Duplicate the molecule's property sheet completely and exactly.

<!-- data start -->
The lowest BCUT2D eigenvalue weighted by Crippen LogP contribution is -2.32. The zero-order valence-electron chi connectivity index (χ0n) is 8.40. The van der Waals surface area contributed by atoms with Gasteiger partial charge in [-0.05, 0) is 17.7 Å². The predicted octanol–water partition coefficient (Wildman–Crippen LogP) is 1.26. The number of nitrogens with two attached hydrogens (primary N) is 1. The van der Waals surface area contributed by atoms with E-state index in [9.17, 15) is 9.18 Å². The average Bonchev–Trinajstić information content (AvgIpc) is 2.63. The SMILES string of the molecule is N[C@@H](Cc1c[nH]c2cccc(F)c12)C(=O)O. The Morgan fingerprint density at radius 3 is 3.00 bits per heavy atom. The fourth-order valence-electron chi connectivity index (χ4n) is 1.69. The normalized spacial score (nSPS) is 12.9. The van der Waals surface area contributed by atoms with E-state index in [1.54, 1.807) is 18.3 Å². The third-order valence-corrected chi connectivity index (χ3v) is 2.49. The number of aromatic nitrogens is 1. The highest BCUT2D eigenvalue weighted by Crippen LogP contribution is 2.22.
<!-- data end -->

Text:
The lowest BCUT2D eigenvalue weighted by Crippen LogP contribution is -2.32. The zero-order valence-electron chi connectivity index (χ0n) is 8.40. The van der Waals surface area contributed by atoms with Gasteiger partial charge in [-0.05, 0) is 17.7 Å². The predicted octanol–water partition coefficient (Wildman–Crippen LogP) is 1.26. The number of nitrogens with two attached hydrogens (primary N) is 1. The van der Waals surface area contributed by atoms with E-state index in [9.17, 15) is 9.18 Å². The average Bonchev–Trinajstić information content (AvgIpc) is 2.63. The SMILES string of the molecule is N[C@@H](Cc1c[nH]c2cccc(F)c12)C(=O)O. The Morgan fingerprint density at radius 3 is 3.00 bits per heavy atom. The fourth-order valence-electron chi connectivity index (χ4n) is 1.69. The normalized spacial score (nSPS) is 12.9. The van der Waals surface area contributed by atoms with E-state index in [1.54, 1.807) is 18.3 Å². The third-order valence-corrected chi connectivity index (χ3v) is 2.49. The number of aromatic nitrogens is 1. The highest BCUT2D eigenvalue weighted by Crippen LogP contribution is 2.22.